Civil Service shirkers exposed by statistics

Central government HR has come under fire after official statistics revealed
civil servants took 50 per cent more sick leave than private sector staff last
year.

The Cabinet Office report on civil service absence shows that two-thirds of
staff took at least one day off due to sickness in 2002.

The report criticised government departments and agencies for failing to
recognise the importance of effective management and not understanding staff
attitudes or behaviour.

It warned that without serious improvements in management, it is unlikely
the figures will improve.

According to the figures, the Employment Service had one of the worst
records, with staff taking an average of 13.5 days sick leave each last year.

The Employment Service has since been amalgamated with the Department for
Work and Pensions (DWP), which now stands accused of forcing a ‘performance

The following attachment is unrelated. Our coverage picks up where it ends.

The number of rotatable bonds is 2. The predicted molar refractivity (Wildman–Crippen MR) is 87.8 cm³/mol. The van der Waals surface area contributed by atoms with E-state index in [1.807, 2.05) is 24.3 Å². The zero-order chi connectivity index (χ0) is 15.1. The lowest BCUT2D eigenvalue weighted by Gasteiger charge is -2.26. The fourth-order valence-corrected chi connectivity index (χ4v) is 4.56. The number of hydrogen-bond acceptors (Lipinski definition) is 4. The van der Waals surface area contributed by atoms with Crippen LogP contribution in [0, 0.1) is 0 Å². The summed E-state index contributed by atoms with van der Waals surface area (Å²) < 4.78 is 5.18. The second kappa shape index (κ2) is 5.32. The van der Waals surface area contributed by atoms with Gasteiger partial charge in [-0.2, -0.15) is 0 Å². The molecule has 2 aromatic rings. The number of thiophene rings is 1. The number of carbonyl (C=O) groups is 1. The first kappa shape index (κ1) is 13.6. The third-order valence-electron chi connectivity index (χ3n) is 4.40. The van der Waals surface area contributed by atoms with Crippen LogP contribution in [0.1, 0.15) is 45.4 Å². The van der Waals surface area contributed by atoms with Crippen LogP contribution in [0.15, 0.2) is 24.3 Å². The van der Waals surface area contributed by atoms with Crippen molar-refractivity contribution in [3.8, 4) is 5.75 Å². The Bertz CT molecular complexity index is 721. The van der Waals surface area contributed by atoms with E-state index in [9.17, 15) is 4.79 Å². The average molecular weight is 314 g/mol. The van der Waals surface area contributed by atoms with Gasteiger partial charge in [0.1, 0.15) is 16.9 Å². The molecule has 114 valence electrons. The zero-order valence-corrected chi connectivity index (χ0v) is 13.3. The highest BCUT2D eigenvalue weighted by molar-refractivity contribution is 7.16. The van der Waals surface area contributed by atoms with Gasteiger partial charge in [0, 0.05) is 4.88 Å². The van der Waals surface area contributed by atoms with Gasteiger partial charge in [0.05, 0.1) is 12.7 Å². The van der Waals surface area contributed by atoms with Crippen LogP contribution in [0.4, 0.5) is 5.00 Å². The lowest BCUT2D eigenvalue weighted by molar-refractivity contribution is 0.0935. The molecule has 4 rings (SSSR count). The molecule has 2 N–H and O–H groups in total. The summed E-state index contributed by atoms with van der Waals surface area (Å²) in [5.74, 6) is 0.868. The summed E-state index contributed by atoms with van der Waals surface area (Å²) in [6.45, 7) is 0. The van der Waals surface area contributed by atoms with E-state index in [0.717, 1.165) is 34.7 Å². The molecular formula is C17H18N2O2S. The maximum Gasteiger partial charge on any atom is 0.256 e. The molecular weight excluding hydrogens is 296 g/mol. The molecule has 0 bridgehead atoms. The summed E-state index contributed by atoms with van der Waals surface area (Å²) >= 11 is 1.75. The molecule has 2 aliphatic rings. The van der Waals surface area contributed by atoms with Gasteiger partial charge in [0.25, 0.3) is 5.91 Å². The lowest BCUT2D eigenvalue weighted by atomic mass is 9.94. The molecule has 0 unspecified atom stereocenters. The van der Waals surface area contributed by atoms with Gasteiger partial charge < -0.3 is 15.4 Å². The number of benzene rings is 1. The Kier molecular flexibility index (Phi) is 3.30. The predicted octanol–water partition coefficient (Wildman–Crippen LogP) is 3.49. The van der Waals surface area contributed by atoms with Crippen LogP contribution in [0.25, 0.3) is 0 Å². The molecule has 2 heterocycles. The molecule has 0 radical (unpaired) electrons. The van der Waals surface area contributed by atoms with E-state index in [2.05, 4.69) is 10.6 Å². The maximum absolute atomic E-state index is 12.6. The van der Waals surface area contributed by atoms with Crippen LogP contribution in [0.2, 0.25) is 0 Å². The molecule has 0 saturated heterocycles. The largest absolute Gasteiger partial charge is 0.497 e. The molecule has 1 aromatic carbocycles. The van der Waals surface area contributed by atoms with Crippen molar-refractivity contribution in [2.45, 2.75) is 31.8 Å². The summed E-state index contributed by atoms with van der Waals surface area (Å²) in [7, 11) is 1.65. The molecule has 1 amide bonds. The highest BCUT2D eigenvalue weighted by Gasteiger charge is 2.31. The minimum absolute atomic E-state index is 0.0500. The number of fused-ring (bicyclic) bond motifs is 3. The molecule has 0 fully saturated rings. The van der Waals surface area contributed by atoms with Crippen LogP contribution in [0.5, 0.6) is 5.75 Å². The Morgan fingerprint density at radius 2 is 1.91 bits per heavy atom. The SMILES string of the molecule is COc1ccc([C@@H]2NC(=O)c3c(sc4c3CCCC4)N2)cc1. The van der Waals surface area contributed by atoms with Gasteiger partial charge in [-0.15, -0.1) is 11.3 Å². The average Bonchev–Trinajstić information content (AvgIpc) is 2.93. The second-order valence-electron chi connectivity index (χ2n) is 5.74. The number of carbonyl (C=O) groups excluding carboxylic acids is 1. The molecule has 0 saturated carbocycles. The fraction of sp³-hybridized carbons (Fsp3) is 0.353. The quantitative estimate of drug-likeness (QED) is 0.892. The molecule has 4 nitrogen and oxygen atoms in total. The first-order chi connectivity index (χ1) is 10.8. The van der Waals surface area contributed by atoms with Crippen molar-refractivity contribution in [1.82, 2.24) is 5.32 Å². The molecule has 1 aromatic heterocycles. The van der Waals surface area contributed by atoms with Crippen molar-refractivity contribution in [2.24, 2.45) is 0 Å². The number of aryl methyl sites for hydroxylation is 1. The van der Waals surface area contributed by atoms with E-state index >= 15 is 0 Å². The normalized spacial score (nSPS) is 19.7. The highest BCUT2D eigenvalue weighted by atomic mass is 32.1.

system’ on staff to remedy the situation.

The Public and Commercial Services Union (PCS) accused the DWP of bullying
and said the new initiative gives 130,000 civil servants a 2.6 per cent pay
rise but penalises those who take more than five days off a year.

A spokesman for the PCS told Personnel Today that the department was using
bully-boy tactics and ‘penalising people for having babies’.

"The Government is saying we need to increase skills, but these
measures will punish people who go on study leave," he said. "The
number of staff at the DWP is reducing and the workload is increasing – no
wonder morale is at rock bottom."

The DWP said the new measures were designed to reward those who put in the
most effort. It also said the department would not introduce anything that was
illegal or discriminatory.

By Michael Millar

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